For our example we’re applying one policy to exchanges and one to queues.
Our exchange policy says that any exchange ending with
.events should be federated. Nameko will name exchanges responsible for dispatching events this way by default.
Our queue policy says that any queue starting with a prefix
fed. should be automatically federated. As a developer you are in control of queue names when publishing messages. Two of our messaging examples will use this naming convention.
Based on our upstreams and policies we can verify what links Rabbit has created for us:
Messages vs. Events
In Nameko nomenclature there is a distinction between Events and Messages. Events represent something that happened within the domain that could be of interest to one or more services that would want to act on it. Service dispatching events don’t know or care which services are the subscribers or what they would do once the events arrive there. Messages on the other hand are published with the intent to be processed by a specific service that will perform a specific action upon receiving them.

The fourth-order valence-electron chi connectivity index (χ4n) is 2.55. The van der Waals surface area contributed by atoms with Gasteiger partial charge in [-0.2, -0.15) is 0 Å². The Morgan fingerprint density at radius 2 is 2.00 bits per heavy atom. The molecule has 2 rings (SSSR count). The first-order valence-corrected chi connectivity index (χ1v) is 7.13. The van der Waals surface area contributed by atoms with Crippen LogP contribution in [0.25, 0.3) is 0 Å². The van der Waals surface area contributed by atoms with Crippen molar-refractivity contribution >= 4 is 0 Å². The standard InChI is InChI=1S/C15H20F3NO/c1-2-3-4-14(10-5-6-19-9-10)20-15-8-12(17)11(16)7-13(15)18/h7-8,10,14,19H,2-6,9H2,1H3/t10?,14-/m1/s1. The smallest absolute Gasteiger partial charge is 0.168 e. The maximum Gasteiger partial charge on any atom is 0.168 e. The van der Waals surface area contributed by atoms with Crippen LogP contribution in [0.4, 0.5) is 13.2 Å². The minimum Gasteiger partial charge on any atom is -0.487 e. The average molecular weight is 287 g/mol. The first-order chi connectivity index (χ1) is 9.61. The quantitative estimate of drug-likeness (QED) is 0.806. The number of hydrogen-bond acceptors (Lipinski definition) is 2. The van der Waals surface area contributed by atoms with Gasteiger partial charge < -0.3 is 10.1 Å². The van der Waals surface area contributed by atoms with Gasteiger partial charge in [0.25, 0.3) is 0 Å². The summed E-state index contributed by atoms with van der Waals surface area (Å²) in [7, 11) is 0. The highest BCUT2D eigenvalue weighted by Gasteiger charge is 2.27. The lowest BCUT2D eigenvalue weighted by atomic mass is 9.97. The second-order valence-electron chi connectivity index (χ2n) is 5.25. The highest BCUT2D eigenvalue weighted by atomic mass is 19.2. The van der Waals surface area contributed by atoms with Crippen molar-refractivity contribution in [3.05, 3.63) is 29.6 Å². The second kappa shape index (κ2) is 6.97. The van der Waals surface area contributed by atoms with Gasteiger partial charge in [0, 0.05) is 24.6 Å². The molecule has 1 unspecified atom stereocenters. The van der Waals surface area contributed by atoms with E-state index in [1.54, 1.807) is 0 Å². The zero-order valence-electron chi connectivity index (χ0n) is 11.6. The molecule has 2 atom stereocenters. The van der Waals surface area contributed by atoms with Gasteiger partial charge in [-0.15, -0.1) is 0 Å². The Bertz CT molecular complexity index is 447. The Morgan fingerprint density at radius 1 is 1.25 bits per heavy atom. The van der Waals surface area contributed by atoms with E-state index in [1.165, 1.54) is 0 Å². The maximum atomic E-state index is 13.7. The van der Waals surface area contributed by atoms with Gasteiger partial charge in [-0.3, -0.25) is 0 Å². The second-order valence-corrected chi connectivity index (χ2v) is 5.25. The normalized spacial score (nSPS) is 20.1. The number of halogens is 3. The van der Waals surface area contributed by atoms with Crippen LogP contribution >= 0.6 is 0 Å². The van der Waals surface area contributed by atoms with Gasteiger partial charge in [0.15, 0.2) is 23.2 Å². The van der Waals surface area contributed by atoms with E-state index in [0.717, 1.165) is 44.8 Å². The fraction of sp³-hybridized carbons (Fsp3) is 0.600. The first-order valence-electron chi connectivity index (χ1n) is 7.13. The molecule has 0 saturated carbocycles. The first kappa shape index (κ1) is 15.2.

Use Case: Events
To demonstrate events propagation our
products service will dispatch the
product_added event in one region and the
indexer services in all regions will handle this event to add information about the product to a
Example above shows two Nameko services Products and Indexer. Upon calling
add_product http endpoint
product_added event will be dispatched and handled by Indexer services’
handle_product_added in all regions.
Let’s play with the example:
Use Case: Master region message processing
In our second example we will use concept of entrypoint blacklisting to ensure desired messages are processed only in one region.
To accomplish this we have to create custom implementation of Nameko's ServiceContainer: